THE STORY – Meg (Jennifer Kim) is trying to readjust to normal life after recently being involved in a heinous abduction. To recenter herself, she takes a trip to the woods by the coast in Cape Cod with her husband Scott (Kentucker Audley) to stay at his wealthy family’s countryside compound. An excursion like this offers the kind of peace that Meg deserves to regain her sense of normalcy — but those plans get swiftly disrupted when Scott’s upper-class cousin Madeline (Marin Ireland) arrives unannounced. Madeline’s insertion into their activities causes Meg’s recent traumatic memories to resurface through eerie hallucinations and nightmares. While Scott tries to attend to the emotionally fraught Meg, she begins to clash with Madeline’s aristocratic personality. The conflict brings out passive-aggressive behavior that makes Meg question her sanity while also coming to terms with the truth behind her kidnapping.
THE CAST – Jennifer Kim, Kentucker Audley, Marin Ireland & Micheál Neeson
THE TEAM – Olivia West Lloyd (Director/Writer)
THE RUNNING TIME – 98 Minutes
“Somewhere Quiet” has the most memorable title card of this year’s Tribeca Film Festival: Jennifer Kim lets out her best Scream Queen screams with the title overlaid. A perfect juxtaposition as the film turns out to be the opposite of what its title would suggest. Her character, Meg, has every right to let it all out. After being held for six months by kidnappers, she’s finally free and trying to get back to her old life. However, her new normal will turn out to be just as traumatic.
It’s almost Christmas, and Meg and her husband, Scott (Kentucker Audley), make their escape from the city to his old woodland family home. The seclusion should mean peace and quiet for her to try to heal, but it’s loud in its claustrophobia. Setting their vacation destination at a creaky old house, like the one she was held in for all those months, probably wasn’t the best idea. It’s immediately obvious that something is off as she sees people staring back at her from the woods. Meg begins to hear noises, too, like the sound of a woman struggling to get out of a locked closet. She also thinks she sees Scott sleepwalking, which is startling because he never does. The audience, like Meg, is unsure of what’s real and what isn’t. What seems like hallucinations only escalate with the arrival of Madeline (Marin Ireland), Scott’s cousin.
Ireland knows how to perfectly evoke a sinister motivation lurking under a charming smile, and that’s precisely what we get here. Immediately, like Meg, we are suspicious of her. She sets her eyes on Meg with a motive, and distrust builds to create tension that’s both uncomfortable and verging on explosive. There’s something going on between Madeline and Scott, like they’re in on a secret they refuse to share. Confronting Scott with questions and suspicions only makes things worse for Meg and leads to more questions than answers about whether she really is a hallucination or if this is a perplexing case of gaslighting.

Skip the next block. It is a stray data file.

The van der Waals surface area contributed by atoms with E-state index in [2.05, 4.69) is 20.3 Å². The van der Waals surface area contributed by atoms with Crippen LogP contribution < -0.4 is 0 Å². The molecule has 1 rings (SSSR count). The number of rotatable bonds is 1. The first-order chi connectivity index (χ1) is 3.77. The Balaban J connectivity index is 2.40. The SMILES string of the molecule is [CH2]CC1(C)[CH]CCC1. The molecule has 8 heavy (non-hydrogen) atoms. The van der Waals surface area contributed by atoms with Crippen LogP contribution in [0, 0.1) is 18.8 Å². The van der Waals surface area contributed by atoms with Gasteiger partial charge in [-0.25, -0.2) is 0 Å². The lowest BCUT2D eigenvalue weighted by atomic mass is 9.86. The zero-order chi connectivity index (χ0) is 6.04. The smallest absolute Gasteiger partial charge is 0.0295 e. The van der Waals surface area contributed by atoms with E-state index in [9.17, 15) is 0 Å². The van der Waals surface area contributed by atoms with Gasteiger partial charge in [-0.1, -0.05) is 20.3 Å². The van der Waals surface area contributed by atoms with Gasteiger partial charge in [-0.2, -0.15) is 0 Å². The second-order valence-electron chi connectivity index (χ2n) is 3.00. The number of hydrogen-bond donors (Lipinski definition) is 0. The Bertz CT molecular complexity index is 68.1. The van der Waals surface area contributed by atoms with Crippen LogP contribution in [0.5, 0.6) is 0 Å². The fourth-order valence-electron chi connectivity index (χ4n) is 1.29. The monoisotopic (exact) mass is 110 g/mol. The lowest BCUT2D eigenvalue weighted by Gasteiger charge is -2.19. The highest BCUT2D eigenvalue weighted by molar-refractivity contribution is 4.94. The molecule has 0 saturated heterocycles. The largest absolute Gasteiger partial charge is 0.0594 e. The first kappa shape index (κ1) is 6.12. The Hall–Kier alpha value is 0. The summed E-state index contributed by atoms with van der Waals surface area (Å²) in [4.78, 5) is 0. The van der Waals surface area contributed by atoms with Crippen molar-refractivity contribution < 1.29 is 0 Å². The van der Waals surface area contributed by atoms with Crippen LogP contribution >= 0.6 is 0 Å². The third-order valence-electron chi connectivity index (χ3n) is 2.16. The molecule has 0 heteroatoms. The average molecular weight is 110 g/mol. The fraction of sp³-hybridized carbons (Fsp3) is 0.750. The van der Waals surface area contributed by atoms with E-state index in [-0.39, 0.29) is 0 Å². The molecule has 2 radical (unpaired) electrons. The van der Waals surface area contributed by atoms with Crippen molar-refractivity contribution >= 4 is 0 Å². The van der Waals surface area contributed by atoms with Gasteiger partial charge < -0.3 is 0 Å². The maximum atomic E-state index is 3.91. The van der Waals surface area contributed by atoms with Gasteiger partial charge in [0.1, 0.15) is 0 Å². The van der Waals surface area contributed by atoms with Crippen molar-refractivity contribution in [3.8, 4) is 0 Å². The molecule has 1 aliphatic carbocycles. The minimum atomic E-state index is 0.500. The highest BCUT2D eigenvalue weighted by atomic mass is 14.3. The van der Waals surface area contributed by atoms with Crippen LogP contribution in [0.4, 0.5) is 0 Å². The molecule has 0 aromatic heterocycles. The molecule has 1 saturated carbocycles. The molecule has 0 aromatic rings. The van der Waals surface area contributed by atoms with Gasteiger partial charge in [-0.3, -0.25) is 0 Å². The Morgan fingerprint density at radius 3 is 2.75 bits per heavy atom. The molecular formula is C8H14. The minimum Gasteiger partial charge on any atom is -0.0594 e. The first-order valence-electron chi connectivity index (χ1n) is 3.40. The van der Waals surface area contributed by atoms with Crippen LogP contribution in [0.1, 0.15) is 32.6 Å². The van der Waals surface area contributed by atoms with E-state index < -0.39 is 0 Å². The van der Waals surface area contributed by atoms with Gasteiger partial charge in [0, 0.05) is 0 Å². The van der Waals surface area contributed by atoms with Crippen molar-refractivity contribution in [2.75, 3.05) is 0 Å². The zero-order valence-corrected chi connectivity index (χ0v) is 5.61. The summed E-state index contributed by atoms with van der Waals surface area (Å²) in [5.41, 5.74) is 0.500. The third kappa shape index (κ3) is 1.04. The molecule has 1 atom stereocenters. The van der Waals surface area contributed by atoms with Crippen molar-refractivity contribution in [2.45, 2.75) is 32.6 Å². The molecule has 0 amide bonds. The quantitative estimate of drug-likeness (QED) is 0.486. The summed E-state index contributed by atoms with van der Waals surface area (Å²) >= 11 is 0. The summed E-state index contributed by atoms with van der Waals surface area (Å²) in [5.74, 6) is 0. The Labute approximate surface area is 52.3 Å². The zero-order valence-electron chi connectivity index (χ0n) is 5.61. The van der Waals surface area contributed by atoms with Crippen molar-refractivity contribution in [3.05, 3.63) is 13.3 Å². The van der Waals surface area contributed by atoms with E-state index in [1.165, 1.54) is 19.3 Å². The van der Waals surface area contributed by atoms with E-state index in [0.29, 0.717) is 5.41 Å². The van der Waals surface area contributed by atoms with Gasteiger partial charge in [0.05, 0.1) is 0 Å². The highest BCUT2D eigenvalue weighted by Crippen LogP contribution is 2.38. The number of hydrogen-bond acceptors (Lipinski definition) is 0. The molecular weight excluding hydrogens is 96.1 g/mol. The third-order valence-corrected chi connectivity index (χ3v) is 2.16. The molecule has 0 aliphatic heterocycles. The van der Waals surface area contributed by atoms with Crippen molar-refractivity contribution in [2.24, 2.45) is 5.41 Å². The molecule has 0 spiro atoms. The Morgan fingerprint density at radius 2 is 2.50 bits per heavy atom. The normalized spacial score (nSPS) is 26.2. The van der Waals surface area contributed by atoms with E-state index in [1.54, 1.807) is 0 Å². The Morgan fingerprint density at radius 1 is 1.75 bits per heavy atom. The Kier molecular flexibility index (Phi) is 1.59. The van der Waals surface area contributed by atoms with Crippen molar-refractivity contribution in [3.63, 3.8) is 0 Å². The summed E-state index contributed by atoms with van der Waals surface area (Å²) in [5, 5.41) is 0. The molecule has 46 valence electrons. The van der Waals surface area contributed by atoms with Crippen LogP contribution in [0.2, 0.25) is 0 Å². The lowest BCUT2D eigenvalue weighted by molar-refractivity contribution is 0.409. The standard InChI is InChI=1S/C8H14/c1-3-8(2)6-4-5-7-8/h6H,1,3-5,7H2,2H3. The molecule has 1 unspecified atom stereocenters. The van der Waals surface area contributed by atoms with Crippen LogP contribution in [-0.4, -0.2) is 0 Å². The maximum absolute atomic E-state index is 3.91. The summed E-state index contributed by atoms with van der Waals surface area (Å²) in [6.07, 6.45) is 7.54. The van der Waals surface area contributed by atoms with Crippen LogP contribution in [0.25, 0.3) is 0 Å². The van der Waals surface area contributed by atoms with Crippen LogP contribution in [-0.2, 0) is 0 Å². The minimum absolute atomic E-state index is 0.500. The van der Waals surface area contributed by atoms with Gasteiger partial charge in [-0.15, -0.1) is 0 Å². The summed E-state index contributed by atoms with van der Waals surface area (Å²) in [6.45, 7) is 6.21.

“I feel fucking crazy,” Meg says, and writer-director Olivia West Lloyd succeeds in getting her audience in that same headspace. Ariel Marx’s score is typical for a thriller with its erratic strings, but playing it over the most mundane scenes indicates nothing is what it seems. Many sounds are emphasized, setting the audience on edge. Every time Meghan jumps, we’re taken off guard. The film can somehow deliver an intense feeling of distress and anxiety while also being very muted. This has a lot to do with the stillness that Kim carries in her grounded performance. She manages to look so tired, like her soul has been sucked right out of her. She also gets a fantastic final girl moment where the realization of everything that just happened comes crashing down, and the last thing we see is her face in the midst of trying to process it all.
“Somewhere Quiet” is a psychological trip that plays with the audience’s mind as much as it does Meg’s. The biggest question concerns what happened to her while she was kidnapped. She does speak a bit about the experience, but it’s mostly left to the imagination. At first, it seems like what Meg is experiencing during this holiday getaway is a manifestation of her trauma. It’s as though what she is seeing are puzzle pieces that will eventually create a full picture.
But the film likes to make the audience think one thing and then completely twist it. It will work for some and not others, as it’s frustrating not to receive conclusive answers. It does relish in being devilishly twisted, though, and as a debut feature, Lloyd surprises in how she plays with the final girl formula in a way that feels original and different from the usual slasher.